The Price of Profumo
By DAVID WATT MR MACMILLAN, as we all know, possesses a philosophic temperament and perhaps he has already had the consolation of finding a parallel in his beloved Gibbon for his present situation in the Profumo affair. It would not be surprising, for nothing could be more ironical. Consider that he has this very week brought off one of the biggest international coups of his career. By discreet bargaining he has persuaded President Kennedy not only to send an envoy to Moscow with instructions for reaching a partial nuclear test ban but to come to London himself —against his better judgment. The Prime Minis- , ter also deflated Mr. Wilson's heavily publicised visit to Moscow very neatly by sending Lord Hailsham there with definite prospects of suc- cess. It is true that this victory has probably had to be paid for by an acceptance of the American plan for a multi-manned nuclear force; but the fact remains that if only things had been a little bit different Super-Maximus's loyal legions would be carrying him in triumph through the streets. Instead, the sword; are waiting for him outside the tent.
At the time of writing it seems likely that the Prime Minister will escape immediate execution. It will need overwhelming evidence to break down the old Tory loyalty to the Leader, especi- ally since .this perennial factor is reinforced by the absence of an obvious successor who could, in the time available before the election, rescue the party's fortunes from the bottomless pit into which a revolution would cast them. The Labour leaders naturally take a very different view. The situation has infinite long-term possibilities, but they believe that they hold the immediate tac- tical approach to it as well, because it seems that the Prime Minister is in an intolerable dilemma from which he can only escape by being proved either ludicrously naïve or incompetent or de- ceitful—or all three.
The argument goes like this. Either the Security services reported to Mr. Macmillan on the activities of the gregarious Commander Ivanov of the Soviet Embassy in autumn 1961 or they did not. If they did not, then there is some- thing seriously wrong with Security (for which the Prime Minister is personally responsible). If they did, then they can hardly have failed to re- port that Mr. Profumo had been seeing Miss Keeler at about the same time.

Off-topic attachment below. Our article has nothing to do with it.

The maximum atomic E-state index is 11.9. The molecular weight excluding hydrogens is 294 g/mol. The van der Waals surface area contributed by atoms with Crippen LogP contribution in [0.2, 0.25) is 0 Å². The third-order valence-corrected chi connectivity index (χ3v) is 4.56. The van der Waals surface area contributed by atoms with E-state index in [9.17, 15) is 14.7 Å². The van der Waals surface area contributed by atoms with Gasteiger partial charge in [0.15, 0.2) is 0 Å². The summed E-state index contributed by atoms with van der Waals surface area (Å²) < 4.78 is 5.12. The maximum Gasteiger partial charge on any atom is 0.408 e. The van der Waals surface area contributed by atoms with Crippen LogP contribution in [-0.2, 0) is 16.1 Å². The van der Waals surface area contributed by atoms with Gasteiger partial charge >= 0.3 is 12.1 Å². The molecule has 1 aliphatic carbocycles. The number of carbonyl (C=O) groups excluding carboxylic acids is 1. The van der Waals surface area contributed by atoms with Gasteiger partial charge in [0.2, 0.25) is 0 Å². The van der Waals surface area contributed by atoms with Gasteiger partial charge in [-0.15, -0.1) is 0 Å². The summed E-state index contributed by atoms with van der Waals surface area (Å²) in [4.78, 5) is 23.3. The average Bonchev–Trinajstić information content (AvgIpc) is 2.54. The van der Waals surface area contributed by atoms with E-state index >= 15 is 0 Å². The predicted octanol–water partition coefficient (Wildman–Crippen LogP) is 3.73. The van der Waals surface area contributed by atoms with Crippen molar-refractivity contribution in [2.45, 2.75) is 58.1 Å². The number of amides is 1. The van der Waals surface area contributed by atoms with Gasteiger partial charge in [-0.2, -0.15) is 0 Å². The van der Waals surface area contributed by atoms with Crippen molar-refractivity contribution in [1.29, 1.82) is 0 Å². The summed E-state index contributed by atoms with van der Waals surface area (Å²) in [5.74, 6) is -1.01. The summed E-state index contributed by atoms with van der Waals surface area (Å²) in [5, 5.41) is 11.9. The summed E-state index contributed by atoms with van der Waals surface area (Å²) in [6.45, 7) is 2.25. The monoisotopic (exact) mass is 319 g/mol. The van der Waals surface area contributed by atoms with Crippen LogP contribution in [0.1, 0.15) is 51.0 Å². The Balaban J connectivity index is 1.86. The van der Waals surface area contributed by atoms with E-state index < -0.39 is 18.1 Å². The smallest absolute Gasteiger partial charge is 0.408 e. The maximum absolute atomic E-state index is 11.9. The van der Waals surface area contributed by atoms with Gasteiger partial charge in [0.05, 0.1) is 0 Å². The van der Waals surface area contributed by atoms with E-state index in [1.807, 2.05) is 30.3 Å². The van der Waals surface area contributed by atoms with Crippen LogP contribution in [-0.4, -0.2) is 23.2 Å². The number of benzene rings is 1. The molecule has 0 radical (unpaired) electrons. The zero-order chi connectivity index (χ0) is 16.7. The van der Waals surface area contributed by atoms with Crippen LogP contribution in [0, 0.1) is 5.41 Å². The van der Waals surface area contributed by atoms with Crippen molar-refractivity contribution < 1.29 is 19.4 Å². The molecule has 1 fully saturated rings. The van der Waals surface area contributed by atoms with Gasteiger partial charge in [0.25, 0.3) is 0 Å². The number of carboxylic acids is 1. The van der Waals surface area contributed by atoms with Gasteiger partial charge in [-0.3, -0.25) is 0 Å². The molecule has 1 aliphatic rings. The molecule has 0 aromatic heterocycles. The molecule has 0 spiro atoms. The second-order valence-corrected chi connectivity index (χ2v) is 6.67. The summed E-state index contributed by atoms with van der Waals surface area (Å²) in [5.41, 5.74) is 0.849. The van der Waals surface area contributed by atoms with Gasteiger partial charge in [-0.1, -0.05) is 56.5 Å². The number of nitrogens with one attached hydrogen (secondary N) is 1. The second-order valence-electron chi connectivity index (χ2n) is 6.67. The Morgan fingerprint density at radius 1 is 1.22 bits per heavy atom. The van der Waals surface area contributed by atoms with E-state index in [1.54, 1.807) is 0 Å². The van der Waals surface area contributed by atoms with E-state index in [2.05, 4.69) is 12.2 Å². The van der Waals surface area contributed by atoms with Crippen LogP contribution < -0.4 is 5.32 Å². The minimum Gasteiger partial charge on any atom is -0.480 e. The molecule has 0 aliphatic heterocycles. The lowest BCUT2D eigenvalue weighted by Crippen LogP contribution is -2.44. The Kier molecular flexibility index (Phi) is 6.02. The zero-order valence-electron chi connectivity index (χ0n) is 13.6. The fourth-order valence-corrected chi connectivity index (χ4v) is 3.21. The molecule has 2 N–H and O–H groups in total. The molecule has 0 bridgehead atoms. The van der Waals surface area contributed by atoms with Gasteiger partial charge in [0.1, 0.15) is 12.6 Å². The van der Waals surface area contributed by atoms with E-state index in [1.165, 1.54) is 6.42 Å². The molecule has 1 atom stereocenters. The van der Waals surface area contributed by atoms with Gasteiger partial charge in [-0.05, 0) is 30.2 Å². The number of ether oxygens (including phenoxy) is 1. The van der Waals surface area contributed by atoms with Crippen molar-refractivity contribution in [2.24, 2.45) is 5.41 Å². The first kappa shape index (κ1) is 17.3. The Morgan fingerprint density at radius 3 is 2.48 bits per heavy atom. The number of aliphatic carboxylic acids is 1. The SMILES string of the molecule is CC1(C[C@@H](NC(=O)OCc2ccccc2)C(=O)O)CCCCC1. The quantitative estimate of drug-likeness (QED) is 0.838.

Two consequences follow. Firstly, Mr. Mac- millan must have realised that even if there was no actual security breach, his Secretary of State for War had put himself in grave danger; this in- discretion should have been punished. Secondly, although it can have been no part of Security's duty to say whether Mr. Profumo had actually been in bed with Miss Keeler, a reasonable man, knowing Mr. Profumo and the nature of Miss Keeler's general activities, w ould have had strong grounds to suspect that he had. Certainly the stories which were circulating in the clubs and in Fleet Street by last December were, in this respect at least, very close to what had actually happened. How did it come about therefore that Mr. Profumo was permitted to tell the House of Commons on March 22 that there was no impro- priety in his relationship with Miss Keeler? Is it true, as alleged by the Daily Express, that he had offered his resignation a month earlier? How did it happen that Mr. Macleod, the Chief Whip, the Attorney-General and Mr. William Deedes (the fourth mysterious Mini,ster) who had inter- viewed Mr. Profumo in the small hours of March 22, gave their blessing to his statement? Were these gentlemen not fully aware of the stories going about, and had they been briefed by the Prime Minister with circumstantial evidence from Security on Mr. Profumo's relationship with Miss Keeler? Finally, Mr. Wilson presented to Mr. Macmillan his first dossier on the case (prepared for him by the indefatigable Mr. George Wigg) at the beginning of April. It con- tained a full account of a conversation Mr. Wigg had had with Dr. Stephen Ward about Security at the end of March. What action was taken to go rapidly and thoroughly into this, and how was it that no inquiry was announced to allay rumours until June 10? These are hard questions to answer and theY are cunningly contrived. For by concentratng i upon the spying issue the Labour Party aveid5,, dancing on Mr. Profumo's political grave anu thereby provoking a wayward rush of symeall for him. It can do so, moreover, in the know10, that Mr. Macmillan's answers and indeed Lotn Dilhorne's report must, for security reasons, be incomplete. The general line of Mr. Macmillan's defencc will be that the Security services have said fr°111 the beginning and maintained throughout that Mr. Profumo's contact with Commander Ivan°, was so slight as to be not only innocent bu' actually seen to be innocent as well. In that ca° Mr.. Profumo's 'offence' becomes purely a goes' tion of fornication--or rather, suspected ft.iirli; cation. But Mr. Profumo categorically de' fornication from start to finish and in these cif' cumstances his colleagues could do nothing hut accept his word on such a delicate private matter' It is not true, in spite of reports to the contral that when Mr. Profumo was hauled in front °t his colleagues on the night before his statetneu the text of his 'darling' letter to Miss KreleAr was known to them. Here, as elsewhere, they hli" to rely entirely on Mr. Profumo's word. It is possible that on such a story the Govern' ment and Mr. Macmillan can scrape Past th,! House of Commons and perhaps more precari'j ously past the 1921 Committee. But damage has even so been done. In the first the Government has, to put it at its lowest. III made to look remarkably silly. The way in %Oil:I the Establishinent machine in all it § part°Pl„Y moved into action in support of Mr. Profutm: must still be causing spasms of exquisite torte? to Ministers. There was Mr. Macmillan's fatherlY pat on Mr. Trofumb's back after his whoPPI lie to the House; there were the well-publicishee pictures of Mr. Profumo going racing with tio Queen Mother or laughingly singing Drilik Me Only with Thine Eyes' to a humble homely constituent; and there was the forceitje pressure to which Mr. Nicholas Luard, the '.4jrto king, states that he was subjected in order r make him give up filming the life of Miss Keefe: Even more shattering, and far more importa; is the general effect in the constituencies ofre in high places.' Even if no more names Ile dragged into the affair during the course °I. ire court proceedings which are now in train Of atej still to come,. an impression has been erea.,,e that moral standards are lax in Conservat'o'g society. There is a tendency in London fo off this impression as unfair, hypocritical irrelevant. In some ways, perhaps it is; but "is London seldom realises is how deep and wideure the gulf which separates metropolitan altar, from that of most of the rest of the countrY. P ,.„ ticularly the North. What is hailed with a '11.erlio' guffaw in the bar of White's or in El Virl° ja Fleet Street is greeted with outrage and shockw the New Club in Edinburgh or the V0rk!00 Men's Club in Wirral. Leaving aside the guest! of which standard is the better this is a P°' the fact of life and until the far-distant day when morals of the country at large are as pernbl'ie as those of London today, politicians will dab in `impropriety at their peril and will pay a he3‘0, price for themselves and their party if 1110 3 found out.